Her voice resonates anger as she remembers. “Even brought down as he was, he was still an icon for millions of people, and that is something Israel cannot allow the Palestinians - having heroes, icons, leaders. They must all be cattle. So they had to kill him. How on earth could you imagine this man had an illness all of a sudden? It’s quite absurd,” she states.
Her views on President Abbas and the current leadership of the Palestinian Authority (PA) are no secret. In her latest book, Return, A Palestinian Memoir (Verso, 2015), she exposed the problems she encountered as a UN consultant to the PA’s Ministry of Media and Communications in Ramallah in 2005: the submission of the PA to the occupiers, the lack of interest in changing strategies, the monumental bureaucracy of an apparatus that would not exist without international aid. “A painfully honest” account, wrote the MEE reviewer, prompted by the serious deterioration of the situation on the ground.
Accepting a dual identity
On a personal level, after having combined her non-clinical position in the NHS with a number of research appointments at SOAS, Durham and Leeds universities and having become an Associate Fellow of the Royal Institute of International Affairs, her need to reconnect with the cause and the desire to be part of the community started to haunt her again.
Immersing herself in a job at the heart of the PA was the only option to settle matters one way or another. In the end, she came to accept the dichotomy of her identity. “I have to live with myself and that is what myself is. But it is enriching in many ways.” She lives and thinks as a Palestinian as well as an anglicised woman. “So it’s an interesting place to be and it has been forced on me.”
For being someone used to concealing her feelings behind a tough appearance, Karmi pours very intimate details of her life into her books. She deliberately exposed herself more in her second memoir in order to allow the reader to get to know who she is and where all her problems stem from.
“When you displace people, when you forbid them to return to their societies, they develop all kinds of difficulties… In my case these were all very traumatic because the initial trauma did not go away." Perhaps, she concedes, she “could have toned it down a bit”. But “the poignancy of what had happened would have been lost”.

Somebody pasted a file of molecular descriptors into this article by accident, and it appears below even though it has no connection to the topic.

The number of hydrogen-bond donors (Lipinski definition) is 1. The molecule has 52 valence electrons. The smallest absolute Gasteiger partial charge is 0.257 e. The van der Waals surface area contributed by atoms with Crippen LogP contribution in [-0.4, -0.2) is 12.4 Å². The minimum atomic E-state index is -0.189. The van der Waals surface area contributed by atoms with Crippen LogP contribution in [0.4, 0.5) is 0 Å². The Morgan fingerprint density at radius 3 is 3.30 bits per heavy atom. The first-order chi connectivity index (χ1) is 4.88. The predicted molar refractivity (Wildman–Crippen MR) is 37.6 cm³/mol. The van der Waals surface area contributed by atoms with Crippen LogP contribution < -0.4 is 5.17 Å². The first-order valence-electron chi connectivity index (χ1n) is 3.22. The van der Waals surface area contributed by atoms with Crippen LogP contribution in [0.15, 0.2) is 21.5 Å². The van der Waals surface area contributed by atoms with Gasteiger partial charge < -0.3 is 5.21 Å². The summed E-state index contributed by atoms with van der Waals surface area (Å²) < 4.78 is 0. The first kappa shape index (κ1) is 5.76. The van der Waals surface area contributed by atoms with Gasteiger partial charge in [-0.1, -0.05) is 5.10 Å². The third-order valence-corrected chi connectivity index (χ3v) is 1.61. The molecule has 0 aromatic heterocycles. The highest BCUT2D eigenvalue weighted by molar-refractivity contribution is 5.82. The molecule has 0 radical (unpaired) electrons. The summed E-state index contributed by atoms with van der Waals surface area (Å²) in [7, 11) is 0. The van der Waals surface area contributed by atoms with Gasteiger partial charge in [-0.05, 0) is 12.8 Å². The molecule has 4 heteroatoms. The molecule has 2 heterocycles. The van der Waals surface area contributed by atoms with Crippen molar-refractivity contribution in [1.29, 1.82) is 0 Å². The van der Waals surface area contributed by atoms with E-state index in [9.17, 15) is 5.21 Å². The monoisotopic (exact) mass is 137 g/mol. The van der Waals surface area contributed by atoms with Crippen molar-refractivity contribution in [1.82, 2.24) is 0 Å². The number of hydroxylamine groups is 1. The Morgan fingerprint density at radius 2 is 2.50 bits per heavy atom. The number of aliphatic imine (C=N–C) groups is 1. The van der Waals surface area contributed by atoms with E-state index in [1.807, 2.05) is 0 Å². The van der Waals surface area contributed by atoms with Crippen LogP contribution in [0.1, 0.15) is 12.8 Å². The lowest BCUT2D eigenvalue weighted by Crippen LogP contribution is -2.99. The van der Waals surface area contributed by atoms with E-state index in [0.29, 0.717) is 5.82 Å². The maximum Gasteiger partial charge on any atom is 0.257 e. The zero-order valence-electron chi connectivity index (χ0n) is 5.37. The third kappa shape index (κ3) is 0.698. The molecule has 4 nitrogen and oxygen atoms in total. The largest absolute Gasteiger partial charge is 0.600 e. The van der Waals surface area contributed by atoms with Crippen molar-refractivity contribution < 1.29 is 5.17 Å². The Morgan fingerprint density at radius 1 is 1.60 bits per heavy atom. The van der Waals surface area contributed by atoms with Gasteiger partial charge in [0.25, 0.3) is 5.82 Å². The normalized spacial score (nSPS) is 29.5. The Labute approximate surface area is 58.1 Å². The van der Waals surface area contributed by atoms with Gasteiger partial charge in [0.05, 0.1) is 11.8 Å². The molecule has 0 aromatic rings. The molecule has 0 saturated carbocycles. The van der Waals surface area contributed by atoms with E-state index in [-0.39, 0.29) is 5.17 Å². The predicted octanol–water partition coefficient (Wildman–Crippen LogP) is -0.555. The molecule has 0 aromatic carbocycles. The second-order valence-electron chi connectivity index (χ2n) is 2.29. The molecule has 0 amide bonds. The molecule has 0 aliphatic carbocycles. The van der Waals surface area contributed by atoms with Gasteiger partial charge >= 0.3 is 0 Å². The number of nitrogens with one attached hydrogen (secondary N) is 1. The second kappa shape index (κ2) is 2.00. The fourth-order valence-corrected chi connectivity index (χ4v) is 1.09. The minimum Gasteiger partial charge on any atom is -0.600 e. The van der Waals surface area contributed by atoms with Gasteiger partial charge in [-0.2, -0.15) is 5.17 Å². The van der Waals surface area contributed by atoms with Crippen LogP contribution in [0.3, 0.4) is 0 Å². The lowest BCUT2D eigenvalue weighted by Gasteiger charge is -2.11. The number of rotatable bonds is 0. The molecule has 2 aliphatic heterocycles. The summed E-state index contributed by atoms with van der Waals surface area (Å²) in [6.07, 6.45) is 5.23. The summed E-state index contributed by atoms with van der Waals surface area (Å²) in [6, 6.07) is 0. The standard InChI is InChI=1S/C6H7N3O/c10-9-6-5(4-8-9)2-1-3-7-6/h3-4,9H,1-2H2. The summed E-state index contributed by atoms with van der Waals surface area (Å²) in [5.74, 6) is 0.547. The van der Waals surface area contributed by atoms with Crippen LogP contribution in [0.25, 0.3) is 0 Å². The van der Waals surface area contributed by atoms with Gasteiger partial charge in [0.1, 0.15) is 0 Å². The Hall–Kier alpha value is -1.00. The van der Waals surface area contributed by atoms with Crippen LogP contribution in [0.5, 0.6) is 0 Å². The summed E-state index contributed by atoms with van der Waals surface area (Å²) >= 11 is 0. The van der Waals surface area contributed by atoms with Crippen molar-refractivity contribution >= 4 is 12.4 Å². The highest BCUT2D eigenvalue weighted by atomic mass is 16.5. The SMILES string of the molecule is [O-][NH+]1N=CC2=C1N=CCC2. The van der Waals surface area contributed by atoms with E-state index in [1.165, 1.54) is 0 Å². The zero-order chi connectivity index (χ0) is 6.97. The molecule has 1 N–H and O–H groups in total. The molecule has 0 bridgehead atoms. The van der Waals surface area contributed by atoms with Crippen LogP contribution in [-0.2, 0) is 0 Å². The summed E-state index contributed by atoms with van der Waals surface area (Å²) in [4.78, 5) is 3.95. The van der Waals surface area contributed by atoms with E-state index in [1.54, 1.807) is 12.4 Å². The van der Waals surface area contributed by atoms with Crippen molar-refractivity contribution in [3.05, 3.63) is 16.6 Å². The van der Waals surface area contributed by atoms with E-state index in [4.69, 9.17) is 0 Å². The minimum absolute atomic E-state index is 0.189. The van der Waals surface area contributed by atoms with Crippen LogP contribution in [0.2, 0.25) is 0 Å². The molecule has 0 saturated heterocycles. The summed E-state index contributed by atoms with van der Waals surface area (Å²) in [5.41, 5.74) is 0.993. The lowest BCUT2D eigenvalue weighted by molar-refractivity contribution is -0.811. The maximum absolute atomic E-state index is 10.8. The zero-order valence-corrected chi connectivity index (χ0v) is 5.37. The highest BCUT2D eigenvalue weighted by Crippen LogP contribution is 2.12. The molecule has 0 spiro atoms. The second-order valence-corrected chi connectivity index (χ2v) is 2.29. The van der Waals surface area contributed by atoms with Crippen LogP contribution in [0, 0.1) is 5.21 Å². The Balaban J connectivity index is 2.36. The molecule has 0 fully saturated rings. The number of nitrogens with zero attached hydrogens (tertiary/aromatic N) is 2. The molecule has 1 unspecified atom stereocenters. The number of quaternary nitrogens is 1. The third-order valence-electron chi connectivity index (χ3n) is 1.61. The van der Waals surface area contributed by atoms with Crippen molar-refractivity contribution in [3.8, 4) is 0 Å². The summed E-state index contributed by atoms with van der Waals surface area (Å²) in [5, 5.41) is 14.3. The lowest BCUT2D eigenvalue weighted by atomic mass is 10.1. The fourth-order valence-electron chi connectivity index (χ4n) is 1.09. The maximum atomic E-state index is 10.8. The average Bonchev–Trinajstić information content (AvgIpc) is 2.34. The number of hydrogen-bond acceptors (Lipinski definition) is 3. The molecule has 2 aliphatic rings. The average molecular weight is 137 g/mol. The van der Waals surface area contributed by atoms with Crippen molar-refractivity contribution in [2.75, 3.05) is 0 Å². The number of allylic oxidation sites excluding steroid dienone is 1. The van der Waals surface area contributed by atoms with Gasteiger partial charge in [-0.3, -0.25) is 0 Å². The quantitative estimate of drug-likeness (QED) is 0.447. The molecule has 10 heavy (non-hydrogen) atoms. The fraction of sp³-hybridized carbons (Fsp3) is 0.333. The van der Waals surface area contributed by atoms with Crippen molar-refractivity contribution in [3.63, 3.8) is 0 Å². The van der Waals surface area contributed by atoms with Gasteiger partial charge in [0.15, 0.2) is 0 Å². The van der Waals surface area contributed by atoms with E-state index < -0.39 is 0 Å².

What became clear from her time in Palestine was that Israel had succeeded in fragmenting the Palestinians in their home country and in exile. And whatever future Palestinians may have, would have to come from the people living under the occupation.
The challenge ahead
In her opinion, the pretend government of the PA should be completely replaced by a suitable body whose only job is to distribute the aid amongst the people in the occupied territories, leaving Israel responsible for the security of the entire territory. “They would be terrified – as they see Palestinians as terrorists - and the immediate financial consequences of having its army deployed in the occupied territories would be quite high.”
Besides, “the government couldn’t guarantee the protection of their citizens because there wouldn’t be a Palestinian police force. But she doubts the PA would have the “intelligence and the patriotism” to tackle the heart of the problem: “Israel’s impunity.” She admits having reduced the issue to this “simple matter” just very recently.
“The only parallels I can think of are the Native Americans or the Aboriginals. This is a very nasty settler colonialist movement. And the difference between it and the others is that it is happening today and it is apparently approved of by the West. How can that be?”
Karmi wrote extensively about the reasons why the solution to the conflict has remained elusive in her book Married to Another Man. Israel’s Dilemma in Palestine (Pluto Books, 2007). More recently, she has started to argue that the answer involves a change in strategy, what she calls in her articles Plan B.
Given the fact that Israel controls over 60 percent of the West Bank and applies a relentless policy of land appropriation, making the right to return of more than 6.5 million refugees living in camps very difficult to achieve, Palestinians should recognise that they already live in one unified state.
But it is a state that discriminates against them in every way, “an apartheid state,” and therefore they have to demand equal rights to Israeli citizens. She acknowledges that this process takes time, “but is a better way to spend time than the way they are now”. She anticipates Israel will refuse, but this would expose their rejection to a reasonable demand and open up the debate.
More worrying for her is the lack of political vision on the Palestinian side to educate the population. “Unfortunately, a lot of Palestinians have been sold this two-state nonsense. They hate the Israelis for obvious reasons and they don’t want to live with them.” So the challenge, she concludes, is to convince the population that they have nothing to lose.
As for her, she confides she is stepping aside to give way to young people. “Even a warrior like me in grows tired in the end. You fight and fight and the results are small. Having said that, there is one very hopeful change, the Boycott, Divestment and Sanctions campaign (BDS). That is the way forward.” Her advice to the new generation of activists is “to put their whole energies” into supporting and spreading this campaign.
Shifting her focus away from the Palestinian cause she is now writing a novel set in medieval Baghdad. “Western people need to understand that the history of Islamic civilisation does not mean terrorism and violence, but many centuries of fascinating creative rule which extended from the borders of China to Spain.”
So she is still promoting the Arab cause, only this time from a broader context.